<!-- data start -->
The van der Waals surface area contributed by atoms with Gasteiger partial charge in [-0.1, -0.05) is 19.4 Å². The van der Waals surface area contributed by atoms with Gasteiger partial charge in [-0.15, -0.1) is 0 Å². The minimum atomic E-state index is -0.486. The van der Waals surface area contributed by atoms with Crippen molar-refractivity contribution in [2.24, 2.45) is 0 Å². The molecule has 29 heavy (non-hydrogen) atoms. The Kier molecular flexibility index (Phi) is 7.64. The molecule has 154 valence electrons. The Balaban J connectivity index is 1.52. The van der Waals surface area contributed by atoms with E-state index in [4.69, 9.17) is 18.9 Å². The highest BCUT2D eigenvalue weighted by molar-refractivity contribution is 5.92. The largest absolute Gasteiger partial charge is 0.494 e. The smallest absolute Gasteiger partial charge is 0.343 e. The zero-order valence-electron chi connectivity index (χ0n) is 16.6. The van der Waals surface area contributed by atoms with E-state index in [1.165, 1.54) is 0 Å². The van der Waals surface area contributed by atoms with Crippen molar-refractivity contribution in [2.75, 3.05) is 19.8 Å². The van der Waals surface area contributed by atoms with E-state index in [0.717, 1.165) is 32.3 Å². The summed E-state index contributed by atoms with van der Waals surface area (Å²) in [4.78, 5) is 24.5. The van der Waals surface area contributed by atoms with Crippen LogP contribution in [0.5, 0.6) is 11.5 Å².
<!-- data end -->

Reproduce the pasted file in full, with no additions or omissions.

The van der Waals surface area contributed by atoms with Gasteiger partial charge in [-0.1, -0.05) is 19.4 Å². The van der Waals surface area contributed by atoms with Gasteiger partial charge in [-0.15, -0.1) is 0 Å². The minimum atomic E-state index is -0.486. The van der Waals surface area contributed by atoms with Crippen molar-refractivity contribution in [2.24, 2.45) is 0 Å². The molecule has 29 heavy (non-hydrogen) atoms. The Kier molecular flexibility index (Phi) is 7.64. The molecule has 154 valence electrons. The Balaban J connectivity index is 1.52. The van der Waals surface area contributed by atoms with E-state index in [4.69, 9.17) is 18.9 Å². The highest BCUT2D eigenvalue weighted by molar-refractivity contribution is 5.92. The largest absolute Gasteiger partial charge is 0.494 e. The smallest absolute Gasteiger partial charge is 0.343 e. The zero-order valence-electron chi connectivity index (χ0n) is 16.6. The van der Waals surface area contributed by atoms with E-state index in [1.165, 1.54) is 0 Å². The van der Waals surface area contributed by atoms with Crippen molar-refractivity contribution in [2.75, 3.05) is 19.8 Å². The van der Waals surface area contributed by atoms with E-state index in [0.717, 1.165) is 32.3 Å². The summed E-state index contributed by atoms with van der Waals surface area (Å²) in [4.78, 5) is 24.5. The van der Waals surface area contributed by atoms with Crippen LogP contribution in [0.5, 0.6) is 11.5 Å².